LAU professor awarded over $1 million grant to study diabetes
Dr. Pierre Zalloua, a renowned geneticist, wins a QNRF grant to research the biology and gene–environment interactions of Type II Diabetes.
Dr. Pierre Zalloua, an internationally recognized geneticist and assistant dean for research at LAU's Medical School, was awarded a grant of over $1 million, by the Qatar National Research Fund to research susceptibility genes for Type II (Adult-Onset) Diabetes in the Middle East.
"Type II Diabetes is very rampant in this part of the world, mainly because we've changed drastically our lifestyles over the last 50 years making it very difficult for our genes to adapt," Zalloua says.
Dr. Pierre Zalloua, an internationally recognized geneticist and assistant dean for research at LAU’s Medical School, was awarded a grant of over $1 million by the Qatar National Research Fund last month to identify susceptibility genes for Type II (Adult-Onset) Diabetes, a rapidly spreading disease afflicting the Middle East.
Zalloua will be working with a research team from LAU in collaboration with Dr. Hatem El Shanti, director of the Shafallah Medical Genetics Center in Qatar, over the grant’s three-year duration with an ultimate goal of preventing the spread of the disease in the region.
“Type II Diabetes is very rampant in this part of the world, and the main reason for that is because we’ve changed drastically our lifestyles over the last 50 years making it very difficult for our genes to adapt,” Zalloua says.
The two main lifestyle changes that are responsible for the disease’s spread, Zalloua explains, are the sudden decrease in exercise, and the shift in diets, which used to be rich in vegetables and low in fats and carbohydrates. A third, less significant, cause is the increase in stress.
“In the past, we used to walk to the market and to work, we had a lot less cars than we do today, so people were a lot more mobile, and our genes were adapted to the fact that there was not a lot of food available,” Zalloua says.
“And now all of a sudden, we have a lot of food stored in our bodies and we’re not walking anymore, we’re not exercising. We’re spending 24 hours a day either sleeping or on a chair behind a screen,” he adds.
Identifying susceptibility genes for Type II Diabetes will allow doctors to target individuals predisposed to the disease and deliver a clear message: avoid certain triggers such as having bad eating habits, and not exercising, or else you’re going to get diabetes.
“Those genes are not necessarily bad, but they are adapted to a certain environment,” Zalloua says. “We have to mimic that environment again, and the way to do that is fairly simple: exercise.”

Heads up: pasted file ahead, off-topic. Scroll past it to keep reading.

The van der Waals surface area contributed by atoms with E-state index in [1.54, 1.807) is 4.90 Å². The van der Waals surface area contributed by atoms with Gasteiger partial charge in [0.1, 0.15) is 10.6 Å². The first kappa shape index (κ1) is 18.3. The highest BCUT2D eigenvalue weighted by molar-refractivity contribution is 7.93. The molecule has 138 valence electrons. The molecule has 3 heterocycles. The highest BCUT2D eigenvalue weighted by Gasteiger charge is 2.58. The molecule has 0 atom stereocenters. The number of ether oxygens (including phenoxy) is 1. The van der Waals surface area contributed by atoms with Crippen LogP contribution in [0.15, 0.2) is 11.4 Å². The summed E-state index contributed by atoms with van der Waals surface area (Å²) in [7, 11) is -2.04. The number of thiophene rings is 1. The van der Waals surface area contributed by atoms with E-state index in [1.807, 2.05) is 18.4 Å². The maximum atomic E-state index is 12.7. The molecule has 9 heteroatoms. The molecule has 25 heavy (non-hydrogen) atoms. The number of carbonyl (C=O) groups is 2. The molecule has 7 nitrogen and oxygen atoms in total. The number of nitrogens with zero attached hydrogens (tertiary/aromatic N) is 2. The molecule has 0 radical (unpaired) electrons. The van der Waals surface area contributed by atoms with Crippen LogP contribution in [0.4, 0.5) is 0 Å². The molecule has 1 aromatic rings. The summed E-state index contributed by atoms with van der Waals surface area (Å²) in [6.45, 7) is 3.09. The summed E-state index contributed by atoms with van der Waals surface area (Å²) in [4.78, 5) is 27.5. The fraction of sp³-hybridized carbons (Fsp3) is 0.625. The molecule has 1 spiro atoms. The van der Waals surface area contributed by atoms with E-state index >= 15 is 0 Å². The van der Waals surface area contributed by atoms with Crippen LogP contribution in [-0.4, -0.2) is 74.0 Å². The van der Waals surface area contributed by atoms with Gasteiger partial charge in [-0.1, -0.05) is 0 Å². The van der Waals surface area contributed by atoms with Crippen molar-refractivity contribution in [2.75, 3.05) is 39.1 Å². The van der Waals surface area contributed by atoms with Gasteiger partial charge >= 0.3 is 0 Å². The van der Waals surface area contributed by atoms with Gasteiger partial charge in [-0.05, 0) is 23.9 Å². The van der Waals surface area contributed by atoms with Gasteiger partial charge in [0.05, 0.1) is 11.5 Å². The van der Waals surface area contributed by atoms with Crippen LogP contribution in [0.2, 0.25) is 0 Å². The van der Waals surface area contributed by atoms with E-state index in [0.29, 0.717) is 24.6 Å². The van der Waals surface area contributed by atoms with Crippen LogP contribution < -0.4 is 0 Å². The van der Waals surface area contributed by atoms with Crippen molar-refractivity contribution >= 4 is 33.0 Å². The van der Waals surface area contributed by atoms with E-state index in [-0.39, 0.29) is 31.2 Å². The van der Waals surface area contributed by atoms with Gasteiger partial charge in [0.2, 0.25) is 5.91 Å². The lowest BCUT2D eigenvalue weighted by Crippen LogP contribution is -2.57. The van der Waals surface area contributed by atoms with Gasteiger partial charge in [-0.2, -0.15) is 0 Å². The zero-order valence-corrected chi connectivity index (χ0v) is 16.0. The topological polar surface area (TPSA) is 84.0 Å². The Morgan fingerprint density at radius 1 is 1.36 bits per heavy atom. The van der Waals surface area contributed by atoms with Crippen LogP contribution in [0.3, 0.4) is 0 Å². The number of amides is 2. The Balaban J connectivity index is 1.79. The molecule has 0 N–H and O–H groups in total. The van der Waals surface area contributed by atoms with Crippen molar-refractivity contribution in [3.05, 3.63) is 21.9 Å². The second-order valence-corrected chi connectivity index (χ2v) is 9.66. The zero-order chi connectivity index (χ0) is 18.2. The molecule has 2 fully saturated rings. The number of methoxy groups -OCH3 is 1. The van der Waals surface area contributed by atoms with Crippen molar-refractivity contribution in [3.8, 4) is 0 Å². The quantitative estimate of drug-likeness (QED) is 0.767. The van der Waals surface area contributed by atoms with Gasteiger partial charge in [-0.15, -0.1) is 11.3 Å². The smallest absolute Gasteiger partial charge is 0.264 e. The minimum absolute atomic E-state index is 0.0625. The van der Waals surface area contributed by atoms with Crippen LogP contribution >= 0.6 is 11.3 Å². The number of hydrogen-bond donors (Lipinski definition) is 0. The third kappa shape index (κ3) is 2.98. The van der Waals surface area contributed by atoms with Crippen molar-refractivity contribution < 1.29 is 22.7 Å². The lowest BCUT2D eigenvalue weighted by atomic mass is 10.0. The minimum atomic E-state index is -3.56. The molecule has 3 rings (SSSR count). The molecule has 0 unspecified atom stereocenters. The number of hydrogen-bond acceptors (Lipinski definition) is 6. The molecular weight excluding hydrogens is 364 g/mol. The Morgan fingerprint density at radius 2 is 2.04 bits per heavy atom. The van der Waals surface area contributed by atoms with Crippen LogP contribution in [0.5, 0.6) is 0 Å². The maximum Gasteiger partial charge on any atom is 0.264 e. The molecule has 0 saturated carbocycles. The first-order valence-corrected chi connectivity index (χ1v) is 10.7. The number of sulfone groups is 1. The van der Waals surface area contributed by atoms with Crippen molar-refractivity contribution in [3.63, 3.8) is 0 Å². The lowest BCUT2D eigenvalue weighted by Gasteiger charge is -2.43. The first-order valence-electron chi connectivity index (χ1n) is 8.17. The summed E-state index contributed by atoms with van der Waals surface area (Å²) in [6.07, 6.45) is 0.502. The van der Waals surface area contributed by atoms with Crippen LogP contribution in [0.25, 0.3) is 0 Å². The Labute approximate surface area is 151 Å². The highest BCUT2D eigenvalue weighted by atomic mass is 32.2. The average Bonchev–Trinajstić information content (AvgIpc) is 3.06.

Zalloua believes he was awarded the grant because of his proposal’s unique, hands-on approach to the problem.
The research team will visit villages throughout the region and meet with couples that have been living together for decades and that lead similar lifestyles, in order to find a correlation between their genes, habits, and the disease.
Zalloua says the Middle East is conducive to carrying out their research because of an aging population that has been living together for a much longer time than people from other regions of the world.
“This is something we can do, but nobody else can, because of our easy access to these people who live in rural areas,” he adds.
In an email last month announcing that Zalloua had received the grant, Dr. Kamal Badr, founding dean of LAU’s School of Medicine, noted that the research topic is in line with the school’s mission to foster “regionally relevant translational research.”
“Type II Diabetes is one of the most fast-spreading and devastating diseases affecting the populations of Lebanon, Qatar, and the entire Gulf region. Its prevalence is expected to reach nearly 50 percent in some of the Gulf countries over the next decade,” Badr wrote.
He added: “Coupled to his [Zalloua’s] existing grant on cardiovascular disease awarded by the European Commission, the grant [for the study of Type II Diabetes] will constitute a firm basis for the basic science component of the Cardiovascular and Metabolic Disease Center, which the School of Medicine is establishing at LAU and its affiliated clinical training sites, principally the University Medical Center - Rizk Hospital and the clinical research consortium being developed through the LAU Institute for Human Genetics (headed by Dr. Zalloua) at Rafic Hariri University Hospital, Clemenceau Medical Center, and other medical centers and hospitals in Lebanon.”
“I am not surprised that you landed this important grant from the Qatar National Research Fund. Hard and smart work always pays off. Dedication to one’s research and scholarship will always be noticed and always rewarded, no matter what the challenges are,” wrote LAU President Dr. Joseph Jabbra, in an email message to the LAU community.
Jabbra added: “I am sure you will, with your Qatari collaborators, bring this important project to successful completion for the benefit of our entire region.”
Established in 2006, QNRF’s stated mission is to provide support to researchers within academia and throughout public and private partnerships.
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